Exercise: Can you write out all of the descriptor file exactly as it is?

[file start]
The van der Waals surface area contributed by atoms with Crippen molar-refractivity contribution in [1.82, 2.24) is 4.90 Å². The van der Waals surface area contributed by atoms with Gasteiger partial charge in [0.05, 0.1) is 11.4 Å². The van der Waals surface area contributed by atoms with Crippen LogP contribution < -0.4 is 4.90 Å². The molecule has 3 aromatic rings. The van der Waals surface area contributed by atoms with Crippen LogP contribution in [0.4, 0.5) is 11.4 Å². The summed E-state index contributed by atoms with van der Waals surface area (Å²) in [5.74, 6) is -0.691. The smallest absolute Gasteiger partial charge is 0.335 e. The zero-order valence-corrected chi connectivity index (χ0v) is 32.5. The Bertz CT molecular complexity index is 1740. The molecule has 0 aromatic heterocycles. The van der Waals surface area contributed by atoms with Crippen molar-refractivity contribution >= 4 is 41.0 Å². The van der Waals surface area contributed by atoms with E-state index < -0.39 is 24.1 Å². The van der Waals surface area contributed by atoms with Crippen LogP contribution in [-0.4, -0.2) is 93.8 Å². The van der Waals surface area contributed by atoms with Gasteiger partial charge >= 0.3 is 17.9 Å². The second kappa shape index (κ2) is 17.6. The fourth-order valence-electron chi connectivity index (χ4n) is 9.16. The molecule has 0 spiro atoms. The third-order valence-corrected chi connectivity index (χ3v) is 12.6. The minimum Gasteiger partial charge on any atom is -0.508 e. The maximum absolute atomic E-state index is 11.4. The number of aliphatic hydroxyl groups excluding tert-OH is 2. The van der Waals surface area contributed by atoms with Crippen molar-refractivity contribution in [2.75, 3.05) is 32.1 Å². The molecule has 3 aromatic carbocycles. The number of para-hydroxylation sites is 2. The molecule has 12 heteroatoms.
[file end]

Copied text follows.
The van der Waals surface area contributed by atoms with Crippen molar-refractivity contribution in [1.82, 2.24) is 4.90 Å². The van der Waals surface area contributed by atoms with Gasteiger partial charge in [0.05, 0.1) is 11.4 Å². The van der Waals surface area contributed by atoms with Crippen LogP contribution < -0.4 is 4.90 Å². The molecule has 3 aromatic rings. The van der Waals surface area contributed by atoms with Crippen LogP contribution in [0.4, 0.5) is 11.4 Å². The summed E-state index contributed by atoms with van der Waals surface area (Å²) in [5.74, 6) is -0.691. The smallest absolute Gasteiger partial charge is 0.335 e. The zero-order valence-corrected chi connectivity index (χ0v) is 32.5. The Bertz CT molecular complexity index is 1740. The molecule has 0 aromatic heterocycles. The van der Waals surface area contributed by atoms with Crippen molar-refractivity contribution >= 4 is 41.0 Å². The van der Waals surface area contributed by atoms with E-state index < -0.39 is 24.1 Å². The van der Waals surface area contributed by atoms with Crippen LogP contribution in [-0.4, -0.2) is 93.8 Å². The van der Waals surface area contributed by atoms with Gasteiger partial charge >= 0.3 is 17.9 Å². The second kappa shape index (κ2) is 17.6. The fourth-order valence-electron chi connectivity index (χ4n) is 9.16. The molecule has 0 spiro atoms. The third-order valence-corrected chi connectivity index (χ3v) is 12.6. The minimum Gasteiger partial charge on any atom is -0.508 e. The maximum absolute atomic E-state index is 11.4. The number of aliphatic hydroxyl groups excluding tert-OH is 2. The van der Waals surface area contributed by atoms with Crippen molar-refractivity contribution in [2.75, 3.05) is 32.1 Å². The molecule has 3 aromatic carbocycles. The number of para-hydroxylation sites is 2. The molecule has 12 heteroatoms.